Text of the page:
Last Comment Bug 21081 - A way to force a repaint or refresh via js
: A way to force a repaint or refresh via js
Status: NEW
: dom0
Product: Core
Classification: Components
Component: DOM: Core & HTML (show other bugs)
: Trunk
: All All
: -- enhancement with 5 votes (vote)
: ---
Assigned To: Nobody; OK to take it and work on it
:
Mentors:
: 415479 (view as bug list)
Depends on:
Blocks:
  Show dependency treegraph
 
Reported: 1999-12-07 14:59 PST by andreww
Modified: 2016-01-27 02:49 PST (History)
10 users (show)
See Also:
Crash Signature:
(edit)
QA Whiteboard:
Iteration: ---
Points: ---
Has Regression Range: ---
Has STR: ---


Attachments
Demonstration of the problem and current workaround for IE (1.21 KB, text/html)
2008-02-04 07:13 PST, VK
no flags Details

Description andreww 1999-12-07 14:59:50 PST
There are a number of cases where it would be great if I as a js programmer
could force the page to "refresh" or repaint - in order to get some pages which
do dom changes to update properly
Comment 1 Mike McCabe 1999-12-07 15:13:59 PST
Reassigning to DOM component and marking as enhancement.  Thanks for the
suggestion -

Andrew - the JavaScript Engine component is for bugs concerning the language
itself (e.g. how a 'for' loop works) and for core language APIs like String,
Array, Date and Object.

Mike
Comment 2 andreww 1999-12-07 15:20:59 PST
Thanks for clarification - I wasnt sure which component would own something like
this.  Note this would not be "reload()" because reload would blow away all the
dom changes and reset the page back to it's initial state.
It would be akin to IE's "refresh".
Comment 3 vidur (gone) 1999-12-08 15:26:59 PST
In an attempt to get my bug list in order again, marking all the bugs I have
currently as ASSIGNED.
Comment 4 vidur (gone) 1999-12-09 09:36:59 PST
If updates aren't happening when they should as a result of DOM changes, the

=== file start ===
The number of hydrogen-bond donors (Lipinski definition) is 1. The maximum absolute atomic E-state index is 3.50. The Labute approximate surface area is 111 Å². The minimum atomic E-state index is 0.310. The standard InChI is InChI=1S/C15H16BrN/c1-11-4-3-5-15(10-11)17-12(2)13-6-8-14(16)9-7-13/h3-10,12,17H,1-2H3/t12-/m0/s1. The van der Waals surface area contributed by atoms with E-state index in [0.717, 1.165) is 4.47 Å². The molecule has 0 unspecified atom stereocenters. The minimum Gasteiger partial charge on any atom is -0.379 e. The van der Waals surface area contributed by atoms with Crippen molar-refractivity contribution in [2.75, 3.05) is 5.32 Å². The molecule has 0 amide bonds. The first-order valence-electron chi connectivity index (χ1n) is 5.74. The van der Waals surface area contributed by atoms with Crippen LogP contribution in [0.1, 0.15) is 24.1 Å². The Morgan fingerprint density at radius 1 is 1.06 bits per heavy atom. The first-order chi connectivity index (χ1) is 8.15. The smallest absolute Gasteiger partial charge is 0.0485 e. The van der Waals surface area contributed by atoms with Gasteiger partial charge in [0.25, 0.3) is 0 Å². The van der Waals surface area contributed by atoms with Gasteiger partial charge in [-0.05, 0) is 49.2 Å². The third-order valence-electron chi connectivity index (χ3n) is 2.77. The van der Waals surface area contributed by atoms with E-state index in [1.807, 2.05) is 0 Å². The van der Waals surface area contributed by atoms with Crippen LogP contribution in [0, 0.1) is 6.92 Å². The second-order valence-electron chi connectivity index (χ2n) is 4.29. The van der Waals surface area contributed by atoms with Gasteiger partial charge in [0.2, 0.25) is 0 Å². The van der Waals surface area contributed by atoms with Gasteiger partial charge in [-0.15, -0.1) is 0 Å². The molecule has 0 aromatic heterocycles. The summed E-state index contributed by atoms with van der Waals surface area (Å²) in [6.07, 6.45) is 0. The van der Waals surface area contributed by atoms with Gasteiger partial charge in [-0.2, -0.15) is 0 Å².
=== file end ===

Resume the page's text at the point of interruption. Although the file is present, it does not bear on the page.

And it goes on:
specific cases should be filed as bugs. The DOM standard doesn't support
anything like this and I don't want to produce something proprietary. LATERing
this one.
Comment 5 Blake Ross 2000-09-29 14:15:55 PDT
reopening and marking Future...
Comment 6 Jesse Ruderman 2000-10-12 23:29:30 PDT
see also bug 40093, which wants a way to do this through the debug menu.
Comment 7 Tim Powell 2000-12-15 23:55:29 PST
I'm trying to understand this and I gather that history.go(0) does not already 
do this. With history.go(0) it acts like IE's refresh in that the page 
reloads, but form field values are not wiped out except for hidden fields as 
described in bug 55988. Is what you want something that maintains JavaScript 
variable values and prevents the DOM from being wiped out while forcing a 
repaint? For what purpose? I'd think DOM changes would update correctly without 
needing an explicit refresh/repaint.

I often use history.go(0) to work around NS4's DHTML and window resize problems. 
 I haven't seen any need for this in Mozilla.
Comment 8 Brian Nickel 2002-03-23 12:55:00 PST
Using self.status= (something) after the change has taken place will doe a repaint.
Comment 9 David Martinez 2003-12-17 11:17:49 PST
I also need this for Xul. I have a JS/XUL application (on its own XUL Window) 
with some processing that takes a long time. I want to be able to update a 
label with the current status, but I can't get it to repaint, even when using 
the nsIBaseWindow's repaint method like this:

// Do something like this inside a for that does a bunch of stuff...
document.getElementById("mylabel").setAttribute("value", "My new value");
repaintXulWindow(force);


function repaintXulWindow(force) {
  var baseWindow = getBaseWindowFromWindow(window);
  baseWindow.repaint(force);
}


function getBaseWindowFromWindow (win)
{
    var rv;
    try
    {
        var requestor = win.QueryInterface